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Biden, Senate pitch border deal to House

Bipartisan negotiators unveiled a new bill to address illegal immigration

Sen. James Lankford, R-Okla. chief negotiator and architect of the Senate border and foreign aid package at the Capitol in Washington, Monday Associated Press/Photo by J. Scott Applewhite

Biden, Senate pitch border deal to House

On Sunday evening, U.S. Senate leadership unveiled a compromise border security proposal that was months in the making. Leaders in the House of Representatives rejected it before the night was over.

“I’ve seen enough,” House Speaker Mike Johnson posted Sunday evening on X, formerly known as Twitter. “This bill is even worse than we expected and won’t come close to ending the border catastrophe the president has created.”

As part of a $118 billion national security package with aid to Ukraine, Taiwan, and Israel, the bill seeks to increase border funding and personnel, limit the administration’s use of catch-and-release parole, tweak the asylum system, and construct more of the southern border wall. Its chief negotiator and architect, Sen. James Lankford, R-Okla., said the plan is a rare shot at making a substantive difference on the southern border.

“Our immigration laws have been weak for years,” Lankford said in a statement released on Sunday night. “This is a once-in-a-generation opportunity to close our open border and give future administrations the effective tools they need to stop the border chaos and protect our nation.”

Results from a Harvard CAPS-Harris Poll last Monday indicate that 35 percent of respondents see immigration as the nation’s top issue, outpacing the 32 percent of Americans who said rising prices were their number one concern.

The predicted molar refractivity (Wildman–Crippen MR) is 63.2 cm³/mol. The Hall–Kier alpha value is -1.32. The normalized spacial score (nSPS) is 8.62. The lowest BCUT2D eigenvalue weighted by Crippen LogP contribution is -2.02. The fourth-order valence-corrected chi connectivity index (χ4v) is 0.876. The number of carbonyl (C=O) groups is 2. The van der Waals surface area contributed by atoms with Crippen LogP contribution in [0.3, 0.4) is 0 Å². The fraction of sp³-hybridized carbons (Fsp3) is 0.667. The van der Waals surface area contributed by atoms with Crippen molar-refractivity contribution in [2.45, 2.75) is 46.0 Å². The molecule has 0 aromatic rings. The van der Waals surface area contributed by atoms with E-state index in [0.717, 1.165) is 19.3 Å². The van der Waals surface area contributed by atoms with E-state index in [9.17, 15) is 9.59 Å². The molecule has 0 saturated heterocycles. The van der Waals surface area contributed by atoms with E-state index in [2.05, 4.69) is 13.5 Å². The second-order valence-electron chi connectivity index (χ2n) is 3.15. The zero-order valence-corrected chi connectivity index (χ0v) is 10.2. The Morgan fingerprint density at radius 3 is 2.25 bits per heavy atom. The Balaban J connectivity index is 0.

“Usually the economy is most important because it captures a variety of issues like inflation, unemployment, and wages,” said Jared Pincin, an associate professor of economics at Cedarville University. “Immigration or border security are specific issues. Specific issues, on average, poll lower—outside of high-profile circumstances.”

Johnson blasted the Biden administration’s handling of border security in his first floor speech as House speaker.

“If you’re watching the metrics in 2023, the Obama administration detained 82 percent of illegal aliens. How did we go from detaining 82 percent to releasing 85?” Johnson said, referencing the administration’s catch-and-release metrics. “Since President Biden assumed office there have been more than 7 million encounters with illegal aliens just at our southern border alone. Thirty-five of our 50 states don’t have a population that large. Yet that’s how many people have been apprehended in just the past three years.”

Recently, President Joe Biden has shifted his tone on border policies, going so far as to say he would ‘close the border’ if given congressional authority to do so. Republicans argued the president already had that authority but lacked the will to exercise it.

“For too long, we all know that the border’s been broken. It’s long past time to fix it,” Biden said of the Senate proposal. “What’s been negotiated would—if passed into law—be the toughest and fairest set of reforms to secure the border we’ve ever had in our country.”

Johnson has called on Democrats to pass a Republican-led bill called HR 2. The package would expand construction on the border wall, shrink asylum eligibility, impose stiffer penalties for overstaying a visa, and strengthen the government’s deportation authority. While similar to the Senate bill, many of the measures in the House bill go further.

Some Republicans have pushed back on Johnson for seemingly dismissing the Senate’s efforts out-of-hand. Rep. Dan Crenshaw, R-Texas, blasted Republicans who had already made up their minds, saying he wants time to review the legislation.

“Unfortunately there’s a lot of emotion about this border deal and no analysis of the facts by people who should know better,” Crenshaw said in a post on X. “Many people (who are apparently very fast readers) have already tweeted completely false statements about the legislation. I will not reactively be against something that I haven’t examined closely and that actually decreases illegal immigration.”

“I ran my first campaign on border security, and I meant it,” he added.

Leo Briceno

Leo is a WORLD politics reporter based in Washington, D.C. He’s a graduate of the World Journalism Institute and has a degree in political journalism from Patrick Henry College.


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